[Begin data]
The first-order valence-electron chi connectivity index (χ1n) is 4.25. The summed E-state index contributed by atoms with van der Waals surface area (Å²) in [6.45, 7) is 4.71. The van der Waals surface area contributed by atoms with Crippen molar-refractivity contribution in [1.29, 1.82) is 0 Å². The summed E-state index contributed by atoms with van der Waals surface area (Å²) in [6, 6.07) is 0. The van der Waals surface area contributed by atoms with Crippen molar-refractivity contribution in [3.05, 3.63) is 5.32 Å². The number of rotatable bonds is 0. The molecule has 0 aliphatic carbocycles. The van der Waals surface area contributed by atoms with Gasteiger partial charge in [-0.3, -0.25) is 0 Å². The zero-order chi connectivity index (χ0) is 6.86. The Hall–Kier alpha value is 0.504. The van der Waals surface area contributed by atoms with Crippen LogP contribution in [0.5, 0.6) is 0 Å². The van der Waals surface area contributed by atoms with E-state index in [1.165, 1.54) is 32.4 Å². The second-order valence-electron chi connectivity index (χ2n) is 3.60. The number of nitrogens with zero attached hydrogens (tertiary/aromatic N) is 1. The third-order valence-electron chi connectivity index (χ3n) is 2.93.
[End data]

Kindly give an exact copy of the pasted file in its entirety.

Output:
The first-order valence-electron chi connectivity index (χ1n) is 4.25. The summed E-state index contributed by atoms with van der Waals surface area (Å²) in [6.45, 7) is 4.71. The van der Waals surface area contributed by atoms with Crippen molar-refractivity contribution in [1.29, 1.82) is 0 Å². The summed E-state index contributed by atoms with van der Waals surface area (Å²) in [6, 6.07) is 0. The van der Waals surface area contributed by atoms with Crippen molar-refractivity contribution in [3.05, 3.63) is 5.32 Å². The number of rotatable bonds is 0. The molecule has 0 aliphatic carbocycles. The van der Waals surface area contributed by atoms with Gasteiger partial charge in [-0.3, -0.25) is 0 Å². The zero-order chi connectivity index (χ0) is 6.86. The Hall–Kier alpha value is 0.504. The van der Waals surface area contributed by atoms with Crippen LogP contribution in [0.5, 0.6) is 0 Å². The van der Waals surface area contributed by atoms with E-state index in [1.165, 1.54) is 32.4 Å². The second-order valence-electron chi connectivity index (χ2n) is 3.60. The number of nitrogens with zero attached hydrogens (tertiary/aromatic N) is 1. The third-order valence-electron chi connectivity index (χ3n) is 2.93.